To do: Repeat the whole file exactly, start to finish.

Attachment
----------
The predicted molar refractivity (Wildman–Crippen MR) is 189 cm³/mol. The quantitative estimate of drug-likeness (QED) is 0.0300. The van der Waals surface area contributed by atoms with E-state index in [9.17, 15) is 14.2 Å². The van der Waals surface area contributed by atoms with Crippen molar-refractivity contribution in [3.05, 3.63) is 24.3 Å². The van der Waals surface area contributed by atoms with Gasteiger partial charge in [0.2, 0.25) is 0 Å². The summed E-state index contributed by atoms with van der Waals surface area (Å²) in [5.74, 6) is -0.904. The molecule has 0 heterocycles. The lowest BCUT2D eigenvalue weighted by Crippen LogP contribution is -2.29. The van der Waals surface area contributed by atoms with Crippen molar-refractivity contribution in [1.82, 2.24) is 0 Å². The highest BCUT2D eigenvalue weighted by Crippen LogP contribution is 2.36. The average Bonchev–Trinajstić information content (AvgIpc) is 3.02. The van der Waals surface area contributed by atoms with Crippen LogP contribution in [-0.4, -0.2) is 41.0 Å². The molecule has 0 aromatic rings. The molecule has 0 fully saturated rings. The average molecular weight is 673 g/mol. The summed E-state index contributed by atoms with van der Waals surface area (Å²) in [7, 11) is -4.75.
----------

The predicted molar refractivity (Wildman–Crippen MR) is 189 cm³/mol. The quantitative estimate of drug-likeness (QED) is 0.0300. The van der Waals surface area contributed by atoms with E-state index in [9.17, 15) is 14.2 Å². The van der Waals surface area contributed by atoms with Crippen molar-refractivity contribution in [3.05, 3.63) is 24.3 Å². The van der Waals surface area contributed by atoms with Gasteiger partial charge in [0.2, 0.25) is 0 Å². The summed E-state index contributed by atoms with van der Waals surface area (Å²) in [5.74, 6) is -0.904. The molecule has 0 heterocycles. The lowest BCUT2D eigenvalue weighted by Crippen LogP contribution is -2.29. The van der Waals surface area contributed by atoms with Crippen molar-refractivity contribution in [1.82, 2.24) is 0 Å². The highest BCUT2D eigenvalue weighted by Crippen LogP contribution is 2.36. The average Bonchev–Trinajstić information content (AvgIpc) is 3.02. The van der Waals surface area contributed by atoms with Crippen LogP contribution in [-0.4, -0.2) is 41.0 Å². The molecule has 0 aromatic rings. The molecule has 0 fully saturated rings. The average molecular weight is 673 g/mol. The summed E-state index contributed by atoms with van der Waals surface area (Å²) in [7, 11) is -4.75.